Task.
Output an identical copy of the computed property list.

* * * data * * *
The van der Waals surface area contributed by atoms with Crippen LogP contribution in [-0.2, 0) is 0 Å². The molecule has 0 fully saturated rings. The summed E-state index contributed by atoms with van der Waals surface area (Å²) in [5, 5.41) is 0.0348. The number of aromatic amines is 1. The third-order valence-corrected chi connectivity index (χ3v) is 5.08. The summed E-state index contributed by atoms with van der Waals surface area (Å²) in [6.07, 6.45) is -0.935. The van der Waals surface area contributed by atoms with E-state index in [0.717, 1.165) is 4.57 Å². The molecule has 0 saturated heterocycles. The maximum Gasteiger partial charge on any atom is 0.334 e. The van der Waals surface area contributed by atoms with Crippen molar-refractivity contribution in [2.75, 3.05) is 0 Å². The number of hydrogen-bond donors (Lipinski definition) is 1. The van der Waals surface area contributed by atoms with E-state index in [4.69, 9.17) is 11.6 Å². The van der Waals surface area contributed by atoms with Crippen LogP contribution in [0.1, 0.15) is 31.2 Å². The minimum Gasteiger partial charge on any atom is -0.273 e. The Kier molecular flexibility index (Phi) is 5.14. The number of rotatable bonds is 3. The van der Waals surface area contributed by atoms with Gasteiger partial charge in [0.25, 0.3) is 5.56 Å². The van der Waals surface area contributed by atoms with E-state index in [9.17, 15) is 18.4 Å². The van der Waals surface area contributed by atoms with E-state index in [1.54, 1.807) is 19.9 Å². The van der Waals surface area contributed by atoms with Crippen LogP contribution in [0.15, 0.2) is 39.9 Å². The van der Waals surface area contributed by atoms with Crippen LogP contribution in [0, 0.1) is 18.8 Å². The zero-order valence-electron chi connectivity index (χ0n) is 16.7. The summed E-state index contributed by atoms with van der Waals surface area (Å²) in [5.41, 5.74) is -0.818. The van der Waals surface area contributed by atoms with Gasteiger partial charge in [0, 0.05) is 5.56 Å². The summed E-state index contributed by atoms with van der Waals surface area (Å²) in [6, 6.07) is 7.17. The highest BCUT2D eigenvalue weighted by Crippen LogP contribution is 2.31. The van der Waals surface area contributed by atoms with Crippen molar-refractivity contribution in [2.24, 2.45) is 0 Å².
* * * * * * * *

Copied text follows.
The van der Waals surface area contributed by atoms with Crippen LogP contribution in [-0.2, 0) is 0 Å². The molecule has 0 fully saturated rings. The summed E-state index contributed by atoms with van der Waals surface area (Å²) in [5, 5.41) is 0.0348. The number of aromatic amines is 1. The third-order valence-corrected chi connectivity index (χ3v) is 5.08. The summed E-state index contributed by atoms with van der Waals surface area (Å²) in [6.07, 6.45) is -0.935. The van der Waals surface area contributed by atoms with E-state index in [0.717, 1.165) is 4.57 Å². The molecule has 0 saturated heterocycles. The maximum Gasteiger partial charge on any atom is 0.334 e. The van der Waals surface area contributed by atoms with Crippen molar-refractivity contribution in [2.75, 3.05) is 0 Å². The number of hydrogen-bond donors (Lipinski definition) is 1. The van der Waals surface area contributed by atoms with E-state index in [4.69, 9.17) is 11.6 Å². The van der Waals surface area contributed by atoms with Crippen LogP contribution in [0.1, 0.15) is 31.2 Å². The minimum Gasteiger partial charge on any atom is -0.273 e. The Kier molecular flexibility index (Phi) is 5.14. The number of rotatable bonds is 3. The van der Waals surface area contributed by atoms with Gasteiger partial charge in [0.25, 0.3) is 5.56 Å². The van der Waals surface area contributed by atoms with E-state index in [9.17, 15) is 18.4 Å². The van der Waals surface area contributed by atoms with E-state index in [1.54, 1.807) is 19.9 Å². The van der Waals surface area contributed by atoms with Crippen LogP contribution in [0.15, 0.2) is 39.9 Å². The van der Waals surface area contributed by atoms with Crippen LogP contribution in [0, 0.1) is 18.8 Å². The zero-order valence-electron chi connectivity index (χ0n) is 16.7. The summed E-state index contributed by atoms with van der Waals surface area (Å²) in [5.41, 5.74) is -0.818. The van der Waals surface area contributed by atoms with Gasteiger partial charge in [0, 0.05) is 5.56 Å². The summed E-state index contributed by atoms with van der Waals surface area (Å²) in [6, 6.07) is 7.17. The highest BCUT2D eigenvalue weighted by Crippen LogP contribution is 2.31. The van der Waals surface area contributed by atoms with Crippen molar-refractivity contribution in [2.24, 2.45) is 0 Å².